Pleural effusions typically present with nonspecific pulmonary complaints in the setting of either acute or chronic diseases. In the general population, these illnesses include congestive heart failure, infection, and malignancy. However, in people living with HIV/AIDS (PLWHA), pleural effusions often result from opportunistic infections and AIDS-defining malignancies, such as Kaposi sarcoma and non-Hodgkin lymphoma. Since the introduction of highly active antiretroviral therapy, there has been a decline in the frequency of AIDS-defining opportunistic infections and AIDS-defining cancers and an increase in certain non-AIDS-defining malignancies including lung cancer. Throughout this period, longer life expectancy in PLWHA has contributed to an increased risk of those chronic diseases that can result in pleural effusions. This case describes an HIV-infected man who was an active cigarette smoker and alcoholic and who presented with a large pleural effusion of uncertain etiology. The authors review several important noncardiac risk factors associated with pleural effusions in PLWHA. The authors also emphasize the importance of obtaining a detailed medical history and the use of appropriate imaging and laboratory tests in order to identify an underlying cause and to provide optimal treatment.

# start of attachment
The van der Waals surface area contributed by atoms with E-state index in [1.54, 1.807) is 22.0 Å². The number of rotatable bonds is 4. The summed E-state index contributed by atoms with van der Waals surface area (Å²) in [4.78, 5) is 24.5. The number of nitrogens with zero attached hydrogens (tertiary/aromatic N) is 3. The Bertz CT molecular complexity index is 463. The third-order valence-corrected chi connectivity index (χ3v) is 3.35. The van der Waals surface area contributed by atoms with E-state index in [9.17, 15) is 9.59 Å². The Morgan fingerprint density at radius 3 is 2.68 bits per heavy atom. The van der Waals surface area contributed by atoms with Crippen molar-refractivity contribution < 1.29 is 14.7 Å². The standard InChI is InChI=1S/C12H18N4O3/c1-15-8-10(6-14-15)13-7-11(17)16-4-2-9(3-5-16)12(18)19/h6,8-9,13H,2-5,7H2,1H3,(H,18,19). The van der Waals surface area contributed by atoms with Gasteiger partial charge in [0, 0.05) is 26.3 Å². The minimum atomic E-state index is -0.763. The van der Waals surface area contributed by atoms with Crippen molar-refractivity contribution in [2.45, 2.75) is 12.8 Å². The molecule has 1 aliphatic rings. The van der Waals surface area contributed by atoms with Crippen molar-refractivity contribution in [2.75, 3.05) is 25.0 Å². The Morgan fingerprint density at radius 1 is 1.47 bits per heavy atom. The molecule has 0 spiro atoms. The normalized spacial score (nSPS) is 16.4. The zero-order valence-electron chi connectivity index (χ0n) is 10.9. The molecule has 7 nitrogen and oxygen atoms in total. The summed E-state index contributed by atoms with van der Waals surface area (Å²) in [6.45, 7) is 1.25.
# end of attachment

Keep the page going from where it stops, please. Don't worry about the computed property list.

Diagnosis and Management of a Pancreaticopleural Fistula in a Patient with AIDS and a Large Pleural Effusion.